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Jul 20, 2011

Chamber says it intends to work with government

By a vote of sixty-one to thirty, the Belize Chamber of Commerce ratified a resolution on Friday July fifteenth calling on government to respect the rule of law and that in respect of compulsory acquisitions; persons must be quickly and adequately compensated. That resolution was hastily rejected by the Prime Minister.  With uncharacteristic brevity, the PM responded on Tuesday that if the concerns were a pre-condition for the Chamber to work together then “we have a problem.” Well, less than twenty-four hours after the PM’s response, the Chamber sent out another missive, this time clarifying that it did not lay down any conditions and that in fact it has always sought to work  “hand‐in‐hand” with the Government. It clarifies that the business community clamored for proper adherence to the rule of law based on the judgment issued by the court and the specific actions taken afterwards by the government as well as its handling of the acquisition of the Belize Electricity Limited (B.E.L.). Says the release: “These three acquisitions in two years have far reaching implications for the investment climate. Therefore, even though the Government sees these actions as nationalistic, investors see a climate filled with doubt, instability, and uncertainty and therefore require reassurance that the fundamental rights and freedoms enshrined in our nation’s Constitution will remain in place.” We also note that Nomura, a global investment banking and securities firm, has also been following the acquisitions of Telemedia and B.E.L. In its July report, Nomura points out that government’s recent moves are not positive since a small country like Belize, needs all the private (local and foreign) investment it can get and that a more transparent and friendly investment climate is crucial for such an endeavor. The reports advices that the Barrow administration should release an explicit declaration of principles explaining how it plans to address the nationalization issue going forward. It says “that further uncertainty about its plans may have a damping effect on private investment in Belize. Since the resolution comes from the primary advocate for Belize’s private sector, we think the government should give it proper attention. A failure to do this would not only be myopic, but plain counterproductive.”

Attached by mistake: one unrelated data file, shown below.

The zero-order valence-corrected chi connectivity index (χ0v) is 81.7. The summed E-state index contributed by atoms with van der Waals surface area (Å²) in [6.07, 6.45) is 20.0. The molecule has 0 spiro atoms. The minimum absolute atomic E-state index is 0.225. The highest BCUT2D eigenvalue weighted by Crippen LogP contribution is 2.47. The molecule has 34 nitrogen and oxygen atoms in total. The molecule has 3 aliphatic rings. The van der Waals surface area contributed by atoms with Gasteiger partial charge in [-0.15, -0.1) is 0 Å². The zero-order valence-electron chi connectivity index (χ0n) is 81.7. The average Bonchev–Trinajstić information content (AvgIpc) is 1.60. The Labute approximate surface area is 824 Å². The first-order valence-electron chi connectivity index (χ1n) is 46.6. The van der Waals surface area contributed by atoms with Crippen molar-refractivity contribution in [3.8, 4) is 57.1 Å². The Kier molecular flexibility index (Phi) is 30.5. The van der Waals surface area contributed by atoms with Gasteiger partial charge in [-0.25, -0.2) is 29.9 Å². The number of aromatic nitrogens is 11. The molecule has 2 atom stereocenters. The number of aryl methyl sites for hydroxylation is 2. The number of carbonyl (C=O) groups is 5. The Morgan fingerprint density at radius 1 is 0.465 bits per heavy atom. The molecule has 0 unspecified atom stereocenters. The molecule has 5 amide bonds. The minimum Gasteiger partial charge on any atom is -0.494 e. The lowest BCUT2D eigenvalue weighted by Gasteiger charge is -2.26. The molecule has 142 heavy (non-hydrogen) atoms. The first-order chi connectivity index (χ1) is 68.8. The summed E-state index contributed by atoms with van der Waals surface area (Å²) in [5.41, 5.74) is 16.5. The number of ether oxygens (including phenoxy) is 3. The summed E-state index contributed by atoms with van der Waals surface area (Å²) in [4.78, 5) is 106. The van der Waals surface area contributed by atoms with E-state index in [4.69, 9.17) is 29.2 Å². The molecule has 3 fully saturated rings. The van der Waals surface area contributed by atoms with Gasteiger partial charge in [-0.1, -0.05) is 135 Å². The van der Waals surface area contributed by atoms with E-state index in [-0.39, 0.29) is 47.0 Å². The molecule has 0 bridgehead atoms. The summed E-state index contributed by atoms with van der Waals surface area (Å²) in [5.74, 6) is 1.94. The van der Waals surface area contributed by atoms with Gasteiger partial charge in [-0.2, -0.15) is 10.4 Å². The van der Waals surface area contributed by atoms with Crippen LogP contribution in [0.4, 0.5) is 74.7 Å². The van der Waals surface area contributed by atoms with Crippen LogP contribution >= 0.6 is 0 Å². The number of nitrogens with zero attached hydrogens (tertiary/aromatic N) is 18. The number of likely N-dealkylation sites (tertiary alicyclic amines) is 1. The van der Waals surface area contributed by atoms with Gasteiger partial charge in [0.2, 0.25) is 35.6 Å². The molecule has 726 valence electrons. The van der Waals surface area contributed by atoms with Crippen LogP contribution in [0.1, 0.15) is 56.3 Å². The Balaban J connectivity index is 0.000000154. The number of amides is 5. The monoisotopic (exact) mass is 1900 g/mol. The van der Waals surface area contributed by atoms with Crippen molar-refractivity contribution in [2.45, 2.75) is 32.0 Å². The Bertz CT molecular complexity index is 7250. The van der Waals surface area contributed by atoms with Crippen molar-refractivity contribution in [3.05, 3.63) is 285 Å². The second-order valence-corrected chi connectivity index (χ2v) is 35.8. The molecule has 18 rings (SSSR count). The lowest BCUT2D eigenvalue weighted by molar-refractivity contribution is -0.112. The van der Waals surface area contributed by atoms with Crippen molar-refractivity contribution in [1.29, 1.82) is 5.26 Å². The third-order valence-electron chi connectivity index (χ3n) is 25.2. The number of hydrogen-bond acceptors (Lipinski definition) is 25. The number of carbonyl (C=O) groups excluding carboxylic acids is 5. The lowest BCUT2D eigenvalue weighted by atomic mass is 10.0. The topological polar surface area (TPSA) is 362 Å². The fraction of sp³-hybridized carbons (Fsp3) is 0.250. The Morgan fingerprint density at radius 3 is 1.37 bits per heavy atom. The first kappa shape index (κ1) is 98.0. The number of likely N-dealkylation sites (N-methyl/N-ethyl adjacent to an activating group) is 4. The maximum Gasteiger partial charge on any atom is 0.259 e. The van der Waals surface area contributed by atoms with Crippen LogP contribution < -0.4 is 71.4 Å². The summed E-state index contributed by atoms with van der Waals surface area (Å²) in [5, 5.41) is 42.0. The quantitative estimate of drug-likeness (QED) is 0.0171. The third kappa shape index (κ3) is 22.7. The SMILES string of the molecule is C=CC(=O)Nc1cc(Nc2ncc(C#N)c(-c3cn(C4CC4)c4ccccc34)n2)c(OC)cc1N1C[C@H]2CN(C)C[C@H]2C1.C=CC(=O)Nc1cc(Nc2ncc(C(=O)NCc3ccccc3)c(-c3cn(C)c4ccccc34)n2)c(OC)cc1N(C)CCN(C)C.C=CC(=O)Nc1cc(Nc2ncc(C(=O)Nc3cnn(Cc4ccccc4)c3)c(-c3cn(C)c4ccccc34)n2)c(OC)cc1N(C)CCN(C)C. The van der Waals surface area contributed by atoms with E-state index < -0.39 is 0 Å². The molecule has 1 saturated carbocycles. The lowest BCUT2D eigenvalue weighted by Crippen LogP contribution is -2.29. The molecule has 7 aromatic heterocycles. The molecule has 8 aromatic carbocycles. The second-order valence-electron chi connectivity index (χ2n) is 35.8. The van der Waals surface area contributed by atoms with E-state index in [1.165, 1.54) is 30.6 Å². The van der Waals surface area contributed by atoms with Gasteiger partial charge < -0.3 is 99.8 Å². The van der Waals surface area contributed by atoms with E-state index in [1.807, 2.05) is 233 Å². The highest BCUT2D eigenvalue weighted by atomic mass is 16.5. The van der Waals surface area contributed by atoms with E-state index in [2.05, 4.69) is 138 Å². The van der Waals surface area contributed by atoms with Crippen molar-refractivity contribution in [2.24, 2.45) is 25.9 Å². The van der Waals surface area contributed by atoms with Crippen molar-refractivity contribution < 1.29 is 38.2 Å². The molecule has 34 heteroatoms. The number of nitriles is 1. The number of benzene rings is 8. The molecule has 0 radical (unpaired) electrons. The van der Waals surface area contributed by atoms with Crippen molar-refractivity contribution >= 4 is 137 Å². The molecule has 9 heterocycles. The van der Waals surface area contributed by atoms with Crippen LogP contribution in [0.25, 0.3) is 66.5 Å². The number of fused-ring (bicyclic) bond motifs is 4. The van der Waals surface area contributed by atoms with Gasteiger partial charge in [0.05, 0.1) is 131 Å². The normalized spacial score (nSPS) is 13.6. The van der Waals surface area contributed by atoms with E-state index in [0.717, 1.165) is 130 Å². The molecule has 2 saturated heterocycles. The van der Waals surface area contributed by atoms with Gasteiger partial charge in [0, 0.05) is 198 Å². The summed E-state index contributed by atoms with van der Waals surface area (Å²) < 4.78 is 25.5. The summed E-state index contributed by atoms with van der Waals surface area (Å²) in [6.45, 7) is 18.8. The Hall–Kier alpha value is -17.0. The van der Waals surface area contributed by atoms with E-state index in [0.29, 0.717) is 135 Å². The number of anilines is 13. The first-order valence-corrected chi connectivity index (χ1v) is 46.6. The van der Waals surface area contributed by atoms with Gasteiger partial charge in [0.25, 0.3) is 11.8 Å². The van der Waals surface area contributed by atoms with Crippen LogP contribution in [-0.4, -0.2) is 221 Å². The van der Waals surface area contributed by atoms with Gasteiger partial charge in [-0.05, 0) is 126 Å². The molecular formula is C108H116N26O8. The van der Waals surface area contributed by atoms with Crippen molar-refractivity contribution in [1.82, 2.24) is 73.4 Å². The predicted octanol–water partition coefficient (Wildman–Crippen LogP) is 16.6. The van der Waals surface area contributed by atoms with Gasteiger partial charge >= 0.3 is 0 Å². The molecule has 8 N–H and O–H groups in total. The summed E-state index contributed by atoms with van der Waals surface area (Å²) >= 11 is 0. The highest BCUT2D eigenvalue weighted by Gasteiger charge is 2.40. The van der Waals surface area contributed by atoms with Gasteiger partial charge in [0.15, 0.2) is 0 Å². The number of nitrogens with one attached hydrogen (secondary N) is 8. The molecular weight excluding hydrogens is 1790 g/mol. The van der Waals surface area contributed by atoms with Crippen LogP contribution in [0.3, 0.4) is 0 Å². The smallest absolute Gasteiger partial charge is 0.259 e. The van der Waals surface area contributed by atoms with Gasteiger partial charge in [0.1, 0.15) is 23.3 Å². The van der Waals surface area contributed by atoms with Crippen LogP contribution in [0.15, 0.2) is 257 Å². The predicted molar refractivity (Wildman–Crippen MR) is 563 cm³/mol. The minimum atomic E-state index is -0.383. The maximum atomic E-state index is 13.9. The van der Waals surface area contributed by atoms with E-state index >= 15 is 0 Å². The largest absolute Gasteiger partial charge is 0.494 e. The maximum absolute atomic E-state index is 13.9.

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7 Responses for “Chamber says it intends to work with government”

  1. Ricky Malthus says:

    I hope the Chamber is not feeling intimidated by Barrow. If you do , then just think about about all the businesses that have failed and how the economy has remained in its depressed state and making nice with a dictator is anathema to capitalistic democracy. Remember dictatorships are ephemeral. So the lesson to the Chamber stay strong in your committments to the business community and to the people.

  2. confused says:

    If I was the leader of any country and I am approached by foreign investors, I would send them to the private sector. Do not come to me asking for special guarantees so that you can invest. If you want to invest, then invest at your own risks. If you are too timid to do that, then simply go elsewhere. In that case you do not meddle with government in the first place and government dont meddle with you afterwards. Strictly private sector to private sector. Only interaction with government is to PAY YOUR TAXES.

  3. Justice says:

    They have no choice otherwise they will be victimised.